Keep your greenhouse and garden free from toxins for the healthiest crops, says Jean Vernon
You don’t need to use pesticides in your garden or greenhouse.
Some gardeners reach for the spray with little thought about what they are doing, intent on destroying whatever bug or creature is eating their plants. But pesticides cost the earth in more ways than one and you might be surprised to learn that you don’t really need them, there are plenty of ways to control pests without reaching for the poisons (more on this next time). The term pesticide itself it a bit of a misnomer really, they should be called Toxins or Poisons and be really clear about what they do. Pesticides don’t just kill pests. And that my gardening friends is the very first reason not to use them.
1 Insecticides, which are a pesticide, kill many types of insects. They aren’t selective, they are designed to kill insect pests, but they can’t tell the difference between an aphid and a lacewing. What’s more many leave powerful residues on the plant that linger to affect unassuming pollinators visiting flowers to sup nectar and harvest pollen. The poisons are either sprayed onto the ‘pest’ as a contact spray, or onto the plant to be taken inside the plant as a systemic insecticide that will kill feeding insects. The first type, the contacts kills any insects that it touches and any that run into the wet chemical on the plant. The second type are more invisible, and are taken up by the plant and remain active within the whole plant where they affect insects that suck sap. In agriculture they are coated onto the seeds before sowing so you won’t even know they are there. Research shows that tiny amounts of these toxins are present in the pollen, nectar and the guttation fluid that seeps from the edges or tips of leaves – which are all collected by bees and other pollinator insects.
2 ‘Pests’ are part of the food chain, so if you zap all the caterpillars you are depriving many birds and other wildlife such as bats, frogs, toads and hedgehogs of a vital source of protein at a time that they need it most. Almost every epidemic of pest coincides with a burst in predator numbers. Breeding season for the birds is perfectly timed with the pest explosion in our gardens to ensure there is food for them to feed their young.
3 Pesticides are poisons and why on earth would you spend hours of time and hard earned money to grow your own crops to coat them with poisons before you eat them? Most pesticides have a residual effect, which is why there is a harvest interval required between the time you sprayed and when you can eat the crop. But even so, is it worth the risk? Pesticide free and organic crops have a greater commercial and intrinsic value and are so much better for your health.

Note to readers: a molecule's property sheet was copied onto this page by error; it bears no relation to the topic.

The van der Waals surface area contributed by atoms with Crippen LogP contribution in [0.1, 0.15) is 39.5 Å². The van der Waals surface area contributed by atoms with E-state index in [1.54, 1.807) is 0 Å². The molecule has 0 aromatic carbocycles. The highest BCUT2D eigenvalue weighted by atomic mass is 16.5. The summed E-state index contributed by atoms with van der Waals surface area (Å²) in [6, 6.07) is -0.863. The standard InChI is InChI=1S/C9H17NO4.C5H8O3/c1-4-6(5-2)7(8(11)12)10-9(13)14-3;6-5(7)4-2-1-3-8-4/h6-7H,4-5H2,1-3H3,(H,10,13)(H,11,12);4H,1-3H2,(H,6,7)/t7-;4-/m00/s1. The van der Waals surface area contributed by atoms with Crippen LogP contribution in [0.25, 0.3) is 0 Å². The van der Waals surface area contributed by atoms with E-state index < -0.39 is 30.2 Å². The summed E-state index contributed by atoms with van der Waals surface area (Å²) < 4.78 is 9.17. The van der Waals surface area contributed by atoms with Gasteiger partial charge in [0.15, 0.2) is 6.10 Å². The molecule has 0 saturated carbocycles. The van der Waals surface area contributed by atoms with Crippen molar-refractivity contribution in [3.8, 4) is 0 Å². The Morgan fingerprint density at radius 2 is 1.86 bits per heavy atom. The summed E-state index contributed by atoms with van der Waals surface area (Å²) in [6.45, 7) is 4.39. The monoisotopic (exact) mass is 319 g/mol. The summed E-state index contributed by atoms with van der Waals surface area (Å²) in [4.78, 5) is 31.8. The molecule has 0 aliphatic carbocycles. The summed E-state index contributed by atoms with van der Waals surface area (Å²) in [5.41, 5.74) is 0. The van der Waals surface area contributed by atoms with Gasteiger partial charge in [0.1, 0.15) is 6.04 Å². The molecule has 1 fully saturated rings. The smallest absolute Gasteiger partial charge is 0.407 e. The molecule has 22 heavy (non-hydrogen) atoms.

4 If you have young children or grandchildren, keeping chemicals out of harms way is essential. Every year there are thousands of incidents of poisoning from pesticides. Why take the risk? If you don’t have any in the home then you don’t need to worry that they could be a potential hazard for your family.
5 Garden pests are part of the natural cycle. If you live and let live then natural predators will move in to deal with a pest explosion. Watch as a flock of long tailed tits swoop into the garden and feast on aphids on your roses. In otherwords, you don’t need to use chemicals to kill things, let nature do its work.
6 Weedkillers are pesticides. But most weeds can be dealt with by some hard work and elbow grease, or just live with them. Dandelions and daisies in the lawn provide vital spring forage for our garden pollinators. Don’t get hung up on neat and tidy lawns, let it go a little wild, it looks pretty and it’s healthier for wildlife. Weedkillers are under the spotlight currently regarding their affect on human and animal health. You only need to Google the active ingredient Glyphosate to learn more about the issues.
7 Pesticides can affect your pets. Check the label and see for yourself. When it says keep pets off the treated area, it means that there is a potential risk to their health.
8 Bugs can’t read. Just because the pack says Ant Killer doesn’t mean it will just kill ants. It will also affect beetles that eat loads of garden pests and if you are lucky enough to have stag beetles on your patch it could kill them too.
9 Don’t waste your money. By using natural control methods and tending to your plants daily you can monitor pest problems, remove offending bugs by hand (and feed them to the birds) and save yourself time and money.
10 Pesticides can alter the pH level of your garden soil and garden water, affecting the delicate skin of amphibians such as frogs and toads and newts, which are fabulous, bug busters. It is also thought to affect their reproduction cycle. What’s the point of using chemicals to kill pests if they can affect the very creatures that would eat the pests anyway?
And remember, pesticides get banned every so often and if you’ve got a bottle lurking in the shed that is long past its sell by date, it may also now be illegal to use it or even to own it. Whatever you do, don’t tip it down the drain. Take it to your local refuse disposal site and they will have the correct facilities to dispose of it for you. But think again before you buy your next toxin gun for the garden.